A few months ago, I posted about my youngest daughter, Gabriela, and the fact that she needed strabismus surgery again. It wasn't the news that we wanted to hear, especially since her eye only misaligned intermittently, but we understood the risk of loss of vision, if she did not have the surgery.
We arrived for the surgery and Gabriela gets dressed and ready.
"The Doctors-featuring Dr. David Granet" (I tried to embed this video, but the code is hopelessly crap.)
Here is Gabriela Mae, just out of surgery: the calm before the storm.
As she started coming out of the anesthesia, she was inconsolable. She couldn't open her eyes; partially because of the ointment and partially because of the pain of the stitches. She was screaming and crying so hard, which exacerbated her dry throat from the oxygen. She couldn't catch her breath. :( We finally got her calmed down enough to try to open her eyes. (Now, the part that I get emotional over.)
She opened her eyes and looked straight at me, but didn't really "see" me. There wasn't a look of recognition that came over her face. There was fear and confusion. It touched my very core. She finally said, through sobbing heaves, "Mommy, there are two of you." Then, she looked around the room and started to cry heavily again because she couldn't make sense of what she was seeing. My heart hurt.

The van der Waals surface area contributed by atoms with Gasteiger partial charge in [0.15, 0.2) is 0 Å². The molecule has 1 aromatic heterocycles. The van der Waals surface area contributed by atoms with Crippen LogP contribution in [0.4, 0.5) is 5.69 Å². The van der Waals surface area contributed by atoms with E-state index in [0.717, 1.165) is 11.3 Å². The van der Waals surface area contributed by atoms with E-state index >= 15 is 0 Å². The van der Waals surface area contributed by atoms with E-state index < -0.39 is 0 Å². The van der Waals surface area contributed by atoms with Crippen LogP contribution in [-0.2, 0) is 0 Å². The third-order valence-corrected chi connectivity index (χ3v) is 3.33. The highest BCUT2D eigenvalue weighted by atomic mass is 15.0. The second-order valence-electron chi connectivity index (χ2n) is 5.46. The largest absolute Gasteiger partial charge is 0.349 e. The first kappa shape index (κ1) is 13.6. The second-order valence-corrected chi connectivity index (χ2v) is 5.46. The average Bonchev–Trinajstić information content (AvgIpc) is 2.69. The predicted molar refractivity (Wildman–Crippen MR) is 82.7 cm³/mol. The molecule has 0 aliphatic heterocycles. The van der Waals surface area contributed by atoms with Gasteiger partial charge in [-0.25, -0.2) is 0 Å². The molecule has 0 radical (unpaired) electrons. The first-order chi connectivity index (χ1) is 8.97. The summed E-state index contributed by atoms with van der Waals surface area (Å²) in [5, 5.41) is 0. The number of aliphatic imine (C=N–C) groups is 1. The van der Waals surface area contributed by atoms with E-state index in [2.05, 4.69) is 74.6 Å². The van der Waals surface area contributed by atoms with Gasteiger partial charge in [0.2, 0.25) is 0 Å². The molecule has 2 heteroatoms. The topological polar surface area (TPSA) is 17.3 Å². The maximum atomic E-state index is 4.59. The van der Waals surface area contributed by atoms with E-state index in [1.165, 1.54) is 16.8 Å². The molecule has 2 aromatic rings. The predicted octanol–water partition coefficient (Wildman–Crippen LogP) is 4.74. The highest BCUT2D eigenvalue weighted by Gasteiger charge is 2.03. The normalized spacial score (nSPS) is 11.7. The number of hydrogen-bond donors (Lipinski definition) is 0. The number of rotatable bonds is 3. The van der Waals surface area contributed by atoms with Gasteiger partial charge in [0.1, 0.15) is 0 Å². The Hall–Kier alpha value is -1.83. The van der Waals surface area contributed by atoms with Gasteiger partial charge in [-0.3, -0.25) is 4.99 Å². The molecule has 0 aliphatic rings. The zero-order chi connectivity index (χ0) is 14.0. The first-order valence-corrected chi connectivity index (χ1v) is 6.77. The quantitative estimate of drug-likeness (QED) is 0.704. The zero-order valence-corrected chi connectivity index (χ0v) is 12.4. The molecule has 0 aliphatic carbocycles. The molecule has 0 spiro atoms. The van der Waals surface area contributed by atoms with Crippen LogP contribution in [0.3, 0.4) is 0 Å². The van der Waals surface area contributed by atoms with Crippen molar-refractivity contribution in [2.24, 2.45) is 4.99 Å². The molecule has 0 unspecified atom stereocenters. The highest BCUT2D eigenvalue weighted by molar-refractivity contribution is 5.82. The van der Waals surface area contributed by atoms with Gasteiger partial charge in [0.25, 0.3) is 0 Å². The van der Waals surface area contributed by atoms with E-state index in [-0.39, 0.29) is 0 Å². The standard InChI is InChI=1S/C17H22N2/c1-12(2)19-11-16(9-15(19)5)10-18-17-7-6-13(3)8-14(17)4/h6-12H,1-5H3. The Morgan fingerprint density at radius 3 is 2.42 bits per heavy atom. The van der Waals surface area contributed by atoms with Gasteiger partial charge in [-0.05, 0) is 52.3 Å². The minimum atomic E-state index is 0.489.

She was eventually stable enough to let me get her dressed and head home. The ride home was pretty uneventful, as she slept the whole way. I forgot to mention that her eyes are EXTREMELY sensitive to light, now.
When we got home, the disorientation and crying started again. Poor baby.
Gaby-girl finally calmed enough for some Tylenol and an ice-pack, which began a 12 hour cycle of the two. She slept on one couch, Rene slept on the other, and I slept in the chair with the ottoman pulled in front of it I made countless ice packs during the night and arose at every movement she made.
An amazing little thing happened during the night. Our cats, who are typically aloof, *needed* to be near her. They kept jumping on the couch and cozying up with her. (They were, of course, quickly shooed away.)
When she woke, Friday morning, she could open her eyes without excruciating pain. She did, however, still have a fair amount of double vision. She was just not her normal self. She did have a popsicle for breakfast. It is so hard to see her with this flat affect.